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  1. #1
    Senior Member
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    Pleated Hammock with a large neoair

    I have a regular neoair thats very light and comfy I use on the ground with a blue pad.

    I have recently thought that a pleated bridge hammock might provide me with the comfort I would like to have in a hammock. IE I am a side sleeper,
    6-3 and 235, so it sounds like a good idea.

    Then I started wondering..

    In a neoair the baffles run from side to side so would it help keep a bridge or even a normal hammock more open with a better non scrunched sleeping surface ??

    A large is 25" wide and weighs 19 oz.

  2. #2
    Senior Member Triptease's Avatar
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    I was actually thinking the same thing. I am just now transitioning to a hammock and have been looking at the Jungle Hammock NX-250. I also have a 25" NeoAir and was wondering if

    a. Since the baffles are horizontal and not vertical if it would provide a slightly more flat surface and wouldn't "taco" in on itself as much as the vertical and;

    b. If anyone had a larger sleeping pad (25")/bag and whether it fits in their hammocks OK. Since I am a larger guy, I have a Big Agnes Summit Park that takes a 25" pad.

    Any assistance would be great!

  3. #3
    Senior Member
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    If you already have it you might as well try it.

    So far I have found one person that made a serious attempt at
    using one in a regular hammock. He did say it helped flatten the surface out a bit.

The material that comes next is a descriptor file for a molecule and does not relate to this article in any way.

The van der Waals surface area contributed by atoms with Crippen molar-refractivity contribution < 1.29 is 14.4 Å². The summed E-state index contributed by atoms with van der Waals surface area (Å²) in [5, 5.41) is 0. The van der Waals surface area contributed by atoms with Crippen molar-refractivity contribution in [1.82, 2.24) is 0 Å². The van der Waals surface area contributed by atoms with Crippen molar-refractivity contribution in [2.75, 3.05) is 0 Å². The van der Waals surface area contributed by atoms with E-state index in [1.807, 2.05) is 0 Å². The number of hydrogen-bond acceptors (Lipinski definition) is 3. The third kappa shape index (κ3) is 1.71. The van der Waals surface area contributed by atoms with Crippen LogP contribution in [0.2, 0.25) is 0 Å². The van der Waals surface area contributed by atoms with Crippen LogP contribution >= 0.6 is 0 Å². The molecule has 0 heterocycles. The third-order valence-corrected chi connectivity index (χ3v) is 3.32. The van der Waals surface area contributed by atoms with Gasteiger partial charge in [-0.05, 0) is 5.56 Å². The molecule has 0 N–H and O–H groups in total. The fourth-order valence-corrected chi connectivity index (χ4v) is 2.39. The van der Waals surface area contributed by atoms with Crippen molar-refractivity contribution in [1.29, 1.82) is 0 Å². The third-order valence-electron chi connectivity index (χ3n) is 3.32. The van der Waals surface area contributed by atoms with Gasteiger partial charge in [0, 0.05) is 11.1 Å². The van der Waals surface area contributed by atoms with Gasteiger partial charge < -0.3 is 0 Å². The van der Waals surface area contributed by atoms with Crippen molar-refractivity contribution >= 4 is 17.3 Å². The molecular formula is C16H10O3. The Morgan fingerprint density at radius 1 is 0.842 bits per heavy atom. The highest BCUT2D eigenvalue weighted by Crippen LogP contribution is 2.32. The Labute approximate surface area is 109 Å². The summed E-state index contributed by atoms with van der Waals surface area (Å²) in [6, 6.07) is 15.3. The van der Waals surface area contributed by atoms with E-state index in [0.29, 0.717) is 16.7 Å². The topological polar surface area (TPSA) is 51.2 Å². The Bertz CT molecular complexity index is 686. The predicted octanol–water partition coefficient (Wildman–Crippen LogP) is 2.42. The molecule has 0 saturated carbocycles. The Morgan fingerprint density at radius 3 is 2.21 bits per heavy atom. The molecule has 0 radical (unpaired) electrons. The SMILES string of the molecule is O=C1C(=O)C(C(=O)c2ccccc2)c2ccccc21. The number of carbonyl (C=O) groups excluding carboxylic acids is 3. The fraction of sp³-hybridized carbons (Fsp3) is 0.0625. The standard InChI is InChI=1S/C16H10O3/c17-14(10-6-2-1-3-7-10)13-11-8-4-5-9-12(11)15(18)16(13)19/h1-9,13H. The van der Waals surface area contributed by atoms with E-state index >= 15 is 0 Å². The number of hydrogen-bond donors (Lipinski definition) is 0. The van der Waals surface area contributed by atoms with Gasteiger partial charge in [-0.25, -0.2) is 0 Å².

I am going to stick with the neoair regular for now with extenders as shown in my other post here.

  4. #4
    PuckerFactor's Avatar
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    Jun 2009
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    I have a Thermarest Ridgerest, and I've noticed that in the morning, it's acquired a very "butt-shaped" curve to it. So much so that I'm not in the least inclined to cut any darts in it. BTW, the ridges on it also go horizontally/ with the short side.

    HTH,
    Acer
    It's better to have it and not need it than need it and not have it.

    Formerly known as Acercanto, my trail name is MacGuyver to some, and Pucker Factor to others.

    It's not procrastinating, its proactively delaying the implementation of the energy-intensive phase of the project until the enthusiasm factor is at its maximum effectiveness. - Randy Glasbergen

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